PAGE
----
Chilton claimed a best finish of seventh on the mile oval at Phoenix, but varying factors have kept him from better results. He sits 19th in the championship standings.
“In this championship, you have more experienced drivers than any other championship in the world, in my opinion,” said the 25-year-old Briton. “It’s not as easy to jump in and be at the front as it is in some other championships, but that makes it more thrilling when you have good days.”
Conor Daly, No. 18 Jonathan Byrd’s Hospitality/Dale Coyne Racing Honda:
“It’s been a season of ups and downs,” Daly said. “I think we’ve had really strong race cars at every race. Overall, it’s been good.”
Competing in his first full season in the United States since 2010, the obsessively patriotic 24-year-old American has a best finish of second in the first race of the Chevrolet Dual in Detroit presented by Quicken Loans. He also finished sixth in the Angie’s List Grand Prix of Indianapolis and the second Detroit race, and was headed for a top 10 in last weekend’s KOHLER Grand Prix at Road America before a broken suspension piece ended his day in the Turn 1 tire barrier.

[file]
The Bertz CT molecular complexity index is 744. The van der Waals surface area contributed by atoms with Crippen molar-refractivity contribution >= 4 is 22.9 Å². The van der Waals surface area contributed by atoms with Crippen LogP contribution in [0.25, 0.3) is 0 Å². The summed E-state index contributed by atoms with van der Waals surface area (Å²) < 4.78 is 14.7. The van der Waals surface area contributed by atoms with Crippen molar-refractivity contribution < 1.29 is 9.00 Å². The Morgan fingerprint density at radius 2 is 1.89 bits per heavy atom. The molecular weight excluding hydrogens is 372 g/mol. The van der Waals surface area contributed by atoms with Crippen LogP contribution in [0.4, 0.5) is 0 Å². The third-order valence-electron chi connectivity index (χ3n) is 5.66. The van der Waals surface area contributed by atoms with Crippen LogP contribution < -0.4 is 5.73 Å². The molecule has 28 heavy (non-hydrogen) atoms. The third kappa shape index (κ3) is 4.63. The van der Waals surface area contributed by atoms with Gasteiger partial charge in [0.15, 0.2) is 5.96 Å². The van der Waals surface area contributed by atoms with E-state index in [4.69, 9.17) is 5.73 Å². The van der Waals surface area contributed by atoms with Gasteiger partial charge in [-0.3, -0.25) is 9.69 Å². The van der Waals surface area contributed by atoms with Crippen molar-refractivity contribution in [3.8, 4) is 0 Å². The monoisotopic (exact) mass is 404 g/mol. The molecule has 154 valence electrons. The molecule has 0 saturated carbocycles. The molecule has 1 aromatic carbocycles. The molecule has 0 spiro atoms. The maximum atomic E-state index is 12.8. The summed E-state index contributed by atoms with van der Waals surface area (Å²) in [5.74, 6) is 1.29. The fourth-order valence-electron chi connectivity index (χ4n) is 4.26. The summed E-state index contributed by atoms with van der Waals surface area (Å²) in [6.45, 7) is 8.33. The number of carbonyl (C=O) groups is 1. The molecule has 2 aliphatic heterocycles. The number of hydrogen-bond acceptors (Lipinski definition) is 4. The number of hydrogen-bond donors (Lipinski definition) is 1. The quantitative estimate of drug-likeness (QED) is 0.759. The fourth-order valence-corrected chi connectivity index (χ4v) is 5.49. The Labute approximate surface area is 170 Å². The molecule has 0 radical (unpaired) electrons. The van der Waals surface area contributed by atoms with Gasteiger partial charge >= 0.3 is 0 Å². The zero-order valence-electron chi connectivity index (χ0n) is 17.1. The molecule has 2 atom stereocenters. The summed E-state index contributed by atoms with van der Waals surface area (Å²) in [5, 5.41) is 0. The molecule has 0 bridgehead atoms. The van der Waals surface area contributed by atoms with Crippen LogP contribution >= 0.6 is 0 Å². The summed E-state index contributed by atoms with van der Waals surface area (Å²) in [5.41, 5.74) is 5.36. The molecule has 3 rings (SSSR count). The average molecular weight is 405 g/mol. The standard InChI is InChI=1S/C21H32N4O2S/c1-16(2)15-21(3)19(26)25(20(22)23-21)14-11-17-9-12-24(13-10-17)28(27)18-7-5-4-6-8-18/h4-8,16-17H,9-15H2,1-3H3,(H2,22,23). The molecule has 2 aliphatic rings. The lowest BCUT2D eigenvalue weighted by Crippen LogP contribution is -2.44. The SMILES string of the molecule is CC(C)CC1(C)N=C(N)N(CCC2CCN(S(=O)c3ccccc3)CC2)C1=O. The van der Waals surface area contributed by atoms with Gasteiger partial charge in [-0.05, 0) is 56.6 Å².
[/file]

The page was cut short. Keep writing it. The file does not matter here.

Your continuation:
“How to work the race, how to use your overtakes, how to manage the race – that’s been a big learning experience,” said Daly, who has led 33 laps and sits 15th in points, “and just getting the speed out of the tires in qualifying. That’s one thing that is my main goal to continue to work on.
“We’ve got a trophy (for finishing on the Belle Isle podium). We’ve got three top-six finishes, which I think is strong for at least the first half.”
Spencer Pigot, No. 20 Fuzzy’s Vodka/Ed Carpenter Racing Chevrolet:
Pigot cut his racing teeth successfully climbing the ranks in the Mazda Road to Indy, winning 24 races in the three development series and earning four Mazda scholarships. The 2015 Indy Lights champion began his rookie Verizon IndyCar Series season with three races at Rahal Letterman Lanigan Racing before being named to drive the remaining road/street events for ECR starting at Belle Isle.